Bridge to War Eagle: Stories of a Wild Stream

The bridge and mill at War Eagle. Painting by John Bell, used in film
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The bridge and mill at War Eagle. Painting by John Bell, used in film

The Emmy-winning team of Larry Foley and Dale Carpenter have created a collection of poignant stories framed by the old steel bridge and iconic grist mill on War Eagle Creek in the Ozark Hills. Their new documentary film, Bridge to War Eagle, will premier March 10 at 7 p.m. at the Fayetteville Public Library. Another screening is set for March 17 at 7 p.m. at the Fort Smith Public Library, and at Hobbs State Park-Natural Area at 2 p.m. on April 2. DVDs are available through the University of Arkansas Press.

The documentary is a 30-minute film about a wild stream, protected only by the folks who use it, and illustrated by the stories of those who love it. The narrator is country music star Joe Nichols of Rogers, who’s been coming to the War Eagle his entire life.

Music professor James Greeson composed an original musical score; assistant professor of art Tom Hapgood created the graphics and animation; and Trey Marley of the David and Barbara Pryor Center for Oral and Visual History was the aerial photographer.

The film begins as Fort Smith artist John Bell starts a new painting he calls “the War Eagle Bridge,” which is revealed at the conclusion. The painting is set back in time around 1907 when the bridge was built, leading to a mill that is actually the fourth that stands on the original foundation.

The name of the creek comes from a legend told to early land surveyors about a young Cherokee man named War Eagle, killed while trying to rescue the woman he loved from a drunken, kidnapping trapper who had stolen the maiden away, deep in the Ozark wilderness.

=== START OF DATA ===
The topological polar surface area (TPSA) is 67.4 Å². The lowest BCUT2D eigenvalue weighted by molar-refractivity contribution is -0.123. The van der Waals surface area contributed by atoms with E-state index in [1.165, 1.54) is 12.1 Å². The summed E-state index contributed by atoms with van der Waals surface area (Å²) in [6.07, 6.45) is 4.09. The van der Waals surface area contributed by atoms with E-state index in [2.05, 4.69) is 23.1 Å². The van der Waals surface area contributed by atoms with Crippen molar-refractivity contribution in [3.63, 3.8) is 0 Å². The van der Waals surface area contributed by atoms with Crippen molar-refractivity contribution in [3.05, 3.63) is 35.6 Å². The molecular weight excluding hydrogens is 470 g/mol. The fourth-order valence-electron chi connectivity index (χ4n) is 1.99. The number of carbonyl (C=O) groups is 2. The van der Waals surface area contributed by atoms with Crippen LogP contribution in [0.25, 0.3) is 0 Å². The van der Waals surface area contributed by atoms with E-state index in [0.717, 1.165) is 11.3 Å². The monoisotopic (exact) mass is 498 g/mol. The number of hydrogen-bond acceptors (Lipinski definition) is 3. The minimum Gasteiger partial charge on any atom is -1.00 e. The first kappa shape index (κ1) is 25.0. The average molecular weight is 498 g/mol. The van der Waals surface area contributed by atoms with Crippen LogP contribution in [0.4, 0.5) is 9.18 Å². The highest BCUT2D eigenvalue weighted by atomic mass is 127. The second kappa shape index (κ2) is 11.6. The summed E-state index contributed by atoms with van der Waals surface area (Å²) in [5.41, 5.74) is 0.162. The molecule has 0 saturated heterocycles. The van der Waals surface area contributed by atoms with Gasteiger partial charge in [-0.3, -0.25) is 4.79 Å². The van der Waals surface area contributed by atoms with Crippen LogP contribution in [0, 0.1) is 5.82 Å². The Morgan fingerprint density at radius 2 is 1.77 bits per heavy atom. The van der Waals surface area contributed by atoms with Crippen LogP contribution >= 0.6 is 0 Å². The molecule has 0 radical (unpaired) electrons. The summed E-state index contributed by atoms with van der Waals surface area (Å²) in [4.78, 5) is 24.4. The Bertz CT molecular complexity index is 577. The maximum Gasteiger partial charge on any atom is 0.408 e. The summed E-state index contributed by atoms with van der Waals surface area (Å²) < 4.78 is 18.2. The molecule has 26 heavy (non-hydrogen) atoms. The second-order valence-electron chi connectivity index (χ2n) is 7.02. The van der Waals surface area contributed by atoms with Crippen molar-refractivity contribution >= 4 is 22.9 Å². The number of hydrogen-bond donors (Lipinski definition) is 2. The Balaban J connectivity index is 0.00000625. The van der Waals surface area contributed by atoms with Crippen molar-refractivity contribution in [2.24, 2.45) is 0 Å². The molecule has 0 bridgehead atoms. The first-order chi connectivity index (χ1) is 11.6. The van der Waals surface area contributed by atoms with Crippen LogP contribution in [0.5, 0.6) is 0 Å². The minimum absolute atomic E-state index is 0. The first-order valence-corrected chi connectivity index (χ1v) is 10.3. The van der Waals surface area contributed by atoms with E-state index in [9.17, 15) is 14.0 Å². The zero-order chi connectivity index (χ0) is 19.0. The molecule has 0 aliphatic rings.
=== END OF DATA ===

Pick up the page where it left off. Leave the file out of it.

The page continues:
War Eagle Creek falls off the top of an Ozark Mountain — the same hilltop source that feeds the White, Kings and Buffalo Rivers, and Big Piney and Mulberry Creeks. The 59-mile flow is never dry, and changes through four seasons. The headwaters form in the hardwoods of the Ozark National Forest before streaming into pasture land, and bending northwest between tall rocky bluff lines.  Eventually, the creek spills into Beaver Lake, the water supply for Northwest Arkansas cities and towns.

Because communities and landowners have minimal restrictions on how they use the War Eagle, or what can seep into the water from their property, people downstream are dependent on the thoughtful protection of those living upstream.

Long endangered, the quaint single-lane bridge along county road 98 got an expensive facelift at the start of the second decade of the 21st century. While the steel gateway has been preserved for another 50 years, the character has not been changed, and the wooden planks open to the same views below as they have for more than a century.

Profiles in “Bridge to War Eagle” include Texas wildlife biologist Rufus Stephens, who’s been coming to the area to stay in his family’s cabin all his life. He says this is where he feels most at peace — on a creek where his dad taught him to be a fly fisherman.

Rufus brought his only child, “Ruf Junior,” to the creek from the time he was born, and just like dad, the boy developed a passion for the natural world. Tragically, Ruf was killed in Texas while about to begin his own conservation career.

Today, when Rufus returns to the Creek, he carries memories of his son and his father at their own very special place.

Robert Swain lives and works near a towering bluff known as “Big Eddy,” where he designs and produces guitar picks for music stars like Merle Haggard and Willie Nelson. Robert is the winner of a War Eagle Steward Award for his efforts to conserve and protect the creek.

Retired school teacher Ron Duncan, an Arkansas Game and Fish commissioner, has floated and fished every mile of the creek. Inspired by his affection for the War Eagle, he created a junior high civics project back in the 1980s that grew into the national “Hooked on Fishing” program.

Funding for Bridge to War Eagle was made possible by Jim Lindsey of The Lindsey Company; Audubon Arkansas, through the William Rufus Stephens, Junior Memorial Fund; Beaver Water District; the Arkansas Game and Fish Commission; and the Arkansas Department of Parks and Tourism.

More about the film and region is available at the Bridge to War Eagle website.


Larry Foley, professor, journalism
J. William Fulbright College of Arts and Sciences


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